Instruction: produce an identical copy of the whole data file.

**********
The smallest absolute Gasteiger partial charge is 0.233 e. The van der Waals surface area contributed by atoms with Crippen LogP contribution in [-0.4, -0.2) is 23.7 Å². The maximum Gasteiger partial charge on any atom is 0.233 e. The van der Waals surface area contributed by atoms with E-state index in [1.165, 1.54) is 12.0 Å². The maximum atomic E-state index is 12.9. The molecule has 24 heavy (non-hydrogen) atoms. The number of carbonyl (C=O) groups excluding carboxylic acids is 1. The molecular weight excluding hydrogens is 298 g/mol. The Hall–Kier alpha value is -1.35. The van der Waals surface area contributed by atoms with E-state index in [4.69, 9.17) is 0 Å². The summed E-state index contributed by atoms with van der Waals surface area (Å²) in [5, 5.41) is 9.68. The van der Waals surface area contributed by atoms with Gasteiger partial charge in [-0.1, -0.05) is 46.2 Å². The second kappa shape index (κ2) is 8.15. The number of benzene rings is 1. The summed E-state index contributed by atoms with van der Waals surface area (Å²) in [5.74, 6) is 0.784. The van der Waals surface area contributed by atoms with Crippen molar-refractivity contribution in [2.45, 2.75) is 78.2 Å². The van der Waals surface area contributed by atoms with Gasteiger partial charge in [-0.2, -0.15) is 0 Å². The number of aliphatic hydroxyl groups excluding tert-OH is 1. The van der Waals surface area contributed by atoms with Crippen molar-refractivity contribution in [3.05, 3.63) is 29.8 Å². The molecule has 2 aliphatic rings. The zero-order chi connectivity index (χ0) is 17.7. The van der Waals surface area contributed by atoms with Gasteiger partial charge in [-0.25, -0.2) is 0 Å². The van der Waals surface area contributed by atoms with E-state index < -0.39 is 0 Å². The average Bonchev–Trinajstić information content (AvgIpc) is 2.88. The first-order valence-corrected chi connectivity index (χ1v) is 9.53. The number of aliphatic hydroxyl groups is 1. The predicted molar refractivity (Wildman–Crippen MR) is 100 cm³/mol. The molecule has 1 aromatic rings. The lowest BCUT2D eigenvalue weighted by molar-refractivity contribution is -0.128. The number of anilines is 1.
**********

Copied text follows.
The smallest absolute Gasteiger partial charge is 0.233 e. The van der Waals surface area contributed by atoms with Crippen LogP contribution in [-0.4, -0.2) is 23.7 Å². The maximum Gasteiger partial charge on any atom is 0.233 e. The van der Waals surface area contributed by atoms with E-state index in [1.165, 1.54) is 12.0 Å². The maximum atomic E-state index is 12.9. The molecule has 24 heavy (non-hydrogen) atoms. The number of carbonyl (C=O) groups excluding carboxylic acids is 1. The molecular weight excluding hydrogens is 298 g/mol. The Hall–Kier alpha value is -1.35. The van der Waals surface area contributed by atoms with E-state index in [4.69, 9.17) is 0 Å². The summed E-state index contributed by atoms with van der Waals surface area (Å²) in [5, 5.41) is 9.68. The van der Waals surface area contributed by atoms with Gasteiger partial charge in [-0.1, -0.05) is 46.2 Å². The second kappa shape index (κ2) is 8.15. The number of benzene rings is 1. The summed E-state index contributed by atoms with van der Waals surface area (Å²) in [5.74, 6) is 0.784. The van der Waals surface area contributed by atoms with Crippen molar-refractivity contribution in [2.45, 2.75) is 78.2 Å². The van der Waals surface area contributed by atoms with Gasteiger partial charge in [-0.2, -0.15) is 0 Å². The number of aliphatic hydroxyl groups excluding tert-OH is 1. The van der Waals surface area contributed by atoms with Crippen molar-refractivity contribution in [3.05, 3.63) is 29.8 Å². The molecule has 2 aliphatic rings. The zero-order chi connectivity index (χ0) is 17.7. The van der Waals surface area contributed by atoms with Gasteiger partial charge in [-0.25, -0.2) is 0 Å². The van der Waals surface area contributed by atoms with E-state index < -0.39 is 0 Å². The average Bonchev–Trinajstić information content (AvgIpc) is 2.88. The first-order valence-corrected chi connectivity index (χ1v) is 9.53. The number of aliphatic hydroxyl groups is 1. The predicted molar refractivity (Wildman–Crippen MR) is 100 cm³/mol. The molecule has 1 aromatic rings. The lowest BCUT2D eigenvalue weighted by molar-refractivity contribution is -0.128. The number of anilines is 1.